Photo: Melanie Marsman / Courtesy of Constellation Records

Jerusalem in My Heart Balances Between Tradition and Experimentation on ‘Daqa’iq Tudaiq’

In the new record by Jerusalem in My Heart, Moumneh produces music that arrives with an expanded scope, highlighting some of the best qualities of his work.

Daqa'iq Tudaiq
Jerusalem in My Heart
5 October 2018

Jerusalem in My Heart is the audio-visual project of Montreal-based producer and musician Radwan Ghazi Moumneh, also known as the co-owner of the renowned Hotel2Tango recording studio where almost all of Montreal’s experimental scene has recorded. The origins of the project date back to 2005, but it was not until 2013 with the release of Mo7it Al-Mo7it that we were introduced to the hallucinatory visions of Moumneh. The project focuses on the reinterpretation and reconfiguration of Arabic folk music, exploring the aesthetics of traditional Middle-Eastern and Arabic music traditions. The band’s sophomore release If He Dies, If If If If If If saw this concept coming to full fruition, while the release with fellow experimentalists Suuns, saw Moumneh inject the collaboration’s indie/noise textures with folk-inspired intersections.

Jerusalem in My Heart now returns with Daqa’iq Tudaiq, furthering their exploration of folk concepts. The new record is split into two sides, with the first displaying an expanded vision from Moumneh. Here, the artist realizes one of his dreams, in recording the classic Egyptian song “Ya Garat Al Wadi”. By assembling a 15-piece orchestra and working with the great Sam Shalabi (Land of Kush, Dwarfs of East Agouza), Moumneh rediscovers much of the magic of the track, turning into an experimental field trip. Distortion and noise join with aspects of electronic production to take the track to another level, with Moumneh also changing the title to “Wa Ta’atalat Lought Al Kalam”, which translates to “The Language of Speech Has Broke Down”, to further highlight the problems of our times.

The first side immediately showcases Moumneh’s experimental tendencies as the subtle drones and tensive ambiances come together and build an atmosphere that transitions organically into the Middle Eastern melodies. The orchestra proves to be a potent element, resulting in a fantastically rich sonic offering, as the numerous instruments meet to bring together this moment of transcendental experimental folk music under the guidance of Shalabi. There is a certain spiritual element that sprouts from many forms of traditional music, but there is something distinct about the Arabic melodies and the language that turns this track into such an opus. The progression of the tracks passes through different areas, from minimalistic parts and heavy atmospheres to moments of free-jazz spirituality and drunken rendition.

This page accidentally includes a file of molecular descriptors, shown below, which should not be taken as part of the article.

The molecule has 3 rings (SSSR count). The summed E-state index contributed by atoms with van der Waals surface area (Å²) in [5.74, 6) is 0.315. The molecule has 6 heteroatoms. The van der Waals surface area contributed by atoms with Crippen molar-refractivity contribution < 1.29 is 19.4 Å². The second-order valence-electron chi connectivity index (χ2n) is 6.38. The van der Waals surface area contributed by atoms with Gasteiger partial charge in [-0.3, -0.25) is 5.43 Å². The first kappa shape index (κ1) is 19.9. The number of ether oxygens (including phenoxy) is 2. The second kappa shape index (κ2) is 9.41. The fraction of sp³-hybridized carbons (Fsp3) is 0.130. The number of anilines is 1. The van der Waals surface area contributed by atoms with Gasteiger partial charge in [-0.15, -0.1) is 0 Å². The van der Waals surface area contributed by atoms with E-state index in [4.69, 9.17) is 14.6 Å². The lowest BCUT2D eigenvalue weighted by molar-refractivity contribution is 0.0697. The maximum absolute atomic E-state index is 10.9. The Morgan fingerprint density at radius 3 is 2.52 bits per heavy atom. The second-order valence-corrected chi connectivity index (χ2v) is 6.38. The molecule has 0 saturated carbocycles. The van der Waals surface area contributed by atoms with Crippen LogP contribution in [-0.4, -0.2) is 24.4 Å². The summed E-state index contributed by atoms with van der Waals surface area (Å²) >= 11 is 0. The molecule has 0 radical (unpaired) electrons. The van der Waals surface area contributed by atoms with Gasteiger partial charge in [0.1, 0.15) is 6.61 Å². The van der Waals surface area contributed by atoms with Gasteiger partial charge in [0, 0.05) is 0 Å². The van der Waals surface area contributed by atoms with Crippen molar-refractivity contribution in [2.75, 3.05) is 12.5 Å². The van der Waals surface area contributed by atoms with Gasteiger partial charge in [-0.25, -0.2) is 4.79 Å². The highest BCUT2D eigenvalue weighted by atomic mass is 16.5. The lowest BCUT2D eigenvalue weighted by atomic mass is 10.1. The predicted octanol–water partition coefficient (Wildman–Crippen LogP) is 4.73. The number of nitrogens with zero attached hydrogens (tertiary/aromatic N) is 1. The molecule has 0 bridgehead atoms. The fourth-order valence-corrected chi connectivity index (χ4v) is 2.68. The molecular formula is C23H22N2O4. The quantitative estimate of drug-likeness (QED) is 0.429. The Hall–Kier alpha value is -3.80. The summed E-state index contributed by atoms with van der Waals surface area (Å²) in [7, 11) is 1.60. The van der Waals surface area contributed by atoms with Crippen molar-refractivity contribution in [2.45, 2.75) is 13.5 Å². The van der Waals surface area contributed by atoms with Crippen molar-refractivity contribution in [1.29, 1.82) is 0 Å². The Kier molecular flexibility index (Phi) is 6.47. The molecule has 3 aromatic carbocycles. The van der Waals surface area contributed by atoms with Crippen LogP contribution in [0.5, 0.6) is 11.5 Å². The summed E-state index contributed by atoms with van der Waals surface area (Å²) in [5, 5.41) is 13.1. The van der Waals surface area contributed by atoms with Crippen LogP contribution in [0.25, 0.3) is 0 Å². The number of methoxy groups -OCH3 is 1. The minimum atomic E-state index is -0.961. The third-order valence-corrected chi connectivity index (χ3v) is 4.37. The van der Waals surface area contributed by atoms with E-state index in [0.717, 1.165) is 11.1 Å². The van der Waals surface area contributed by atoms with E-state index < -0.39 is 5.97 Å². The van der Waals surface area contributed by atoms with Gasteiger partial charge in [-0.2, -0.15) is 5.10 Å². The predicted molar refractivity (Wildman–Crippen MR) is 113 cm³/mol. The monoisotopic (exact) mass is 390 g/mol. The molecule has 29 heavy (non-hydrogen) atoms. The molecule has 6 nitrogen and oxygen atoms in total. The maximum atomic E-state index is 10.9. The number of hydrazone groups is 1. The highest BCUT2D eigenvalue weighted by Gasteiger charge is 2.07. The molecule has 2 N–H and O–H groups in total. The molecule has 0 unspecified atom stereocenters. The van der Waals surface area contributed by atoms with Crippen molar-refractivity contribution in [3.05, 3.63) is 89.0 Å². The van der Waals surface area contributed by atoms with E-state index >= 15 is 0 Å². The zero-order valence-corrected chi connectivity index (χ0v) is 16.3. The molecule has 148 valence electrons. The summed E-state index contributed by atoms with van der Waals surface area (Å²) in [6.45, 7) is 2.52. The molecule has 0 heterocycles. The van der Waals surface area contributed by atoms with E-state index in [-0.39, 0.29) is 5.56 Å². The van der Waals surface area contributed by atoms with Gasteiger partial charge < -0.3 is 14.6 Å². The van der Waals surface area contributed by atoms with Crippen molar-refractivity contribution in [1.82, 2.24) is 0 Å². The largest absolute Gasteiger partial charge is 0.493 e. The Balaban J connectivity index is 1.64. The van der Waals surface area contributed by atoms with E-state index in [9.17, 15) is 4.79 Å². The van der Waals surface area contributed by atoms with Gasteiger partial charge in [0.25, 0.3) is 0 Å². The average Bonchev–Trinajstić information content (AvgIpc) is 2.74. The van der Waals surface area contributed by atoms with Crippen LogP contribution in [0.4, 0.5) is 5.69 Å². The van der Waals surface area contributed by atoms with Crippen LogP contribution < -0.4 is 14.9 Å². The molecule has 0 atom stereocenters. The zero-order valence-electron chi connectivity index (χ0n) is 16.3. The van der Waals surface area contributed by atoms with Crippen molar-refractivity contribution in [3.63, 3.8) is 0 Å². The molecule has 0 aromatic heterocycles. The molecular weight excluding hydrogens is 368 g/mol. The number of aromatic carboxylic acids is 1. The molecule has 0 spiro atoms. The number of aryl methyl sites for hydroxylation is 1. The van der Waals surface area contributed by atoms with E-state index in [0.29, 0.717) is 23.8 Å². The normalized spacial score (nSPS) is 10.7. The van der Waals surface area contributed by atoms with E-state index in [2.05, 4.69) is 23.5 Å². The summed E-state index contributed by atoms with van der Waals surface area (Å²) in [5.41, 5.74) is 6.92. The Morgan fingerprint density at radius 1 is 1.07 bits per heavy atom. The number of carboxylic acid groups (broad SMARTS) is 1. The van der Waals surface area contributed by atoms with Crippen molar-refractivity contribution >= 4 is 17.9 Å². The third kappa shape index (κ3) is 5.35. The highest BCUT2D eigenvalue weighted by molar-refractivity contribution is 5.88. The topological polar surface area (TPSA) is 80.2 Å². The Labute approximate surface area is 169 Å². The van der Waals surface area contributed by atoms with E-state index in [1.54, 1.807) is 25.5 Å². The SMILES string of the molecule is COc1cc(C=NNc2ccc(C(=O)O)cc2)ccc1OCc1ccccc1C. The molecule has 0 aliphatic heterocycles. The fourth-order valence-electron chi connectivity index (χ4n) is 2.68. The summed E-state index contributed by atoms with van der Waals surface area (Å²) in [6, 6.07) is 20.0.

The second side of the record takes a different approach, and where the folk element was dominant in “Wa Ta’atalat Lought Al Kalam”, it is the experimental aspect that takes the lead now. “Ben Ilthnein” sees Moumneh produce a track that takes on the characteristics of the repetitive, circular progression usually found in krautrock, producing a mesmerizing offering. The buzuk and the percussion come together to lead the way through these bizarre, hazy projections while the repetitive motifs build this sonic illusion to great ends. Noise injections and synthesizers near the end of the track further highlight the hybrid existence of the project, attempting to balance between their Arabic origin and the post-rock, experimental music scope.

Still more straightforward moments exist in “Layali Al-Rast” which sees the buzuk take the lead in a solitary landscape, as Moumneh applies effects to alter its timbral characteristics while putting down multiple layers of the instrument to create a more hectic and busy soundscape. However, it is the futuristic obsession of the producer that steals the show. “Thahab, Mish Roujou’, Thahab” he uses distortion on the vocals to paint the soundscapes in brilliant, vibrant colors, performing a very subtle and elegant transformation of the Arabic music tradition.

With Daqa’iq Tudaiq Moumneh once again reveals his intricacy of coalescing the two different worlds that make the core of Jerusalem in My Heart. While the record sees him expanding that scope in the first side with the orchestral rendition of “Ya Garat Al Wadi” it does not feel like he covers too much new ground. It still results in a strong release, but it feels that there is still much more that can be uncovered.

RATING 7 / 10


The Optimist Died Inside of Me: Death Cab for Cutie’s ‘Narrow Stairs’

Silent Film’s Raymond Griffith Pulled Tricksters Out of Top Hats

The 10 Most Memorable Non-Smash Hit Singles of 1984

30 Years of Slowdive’s ‘Souvlaki’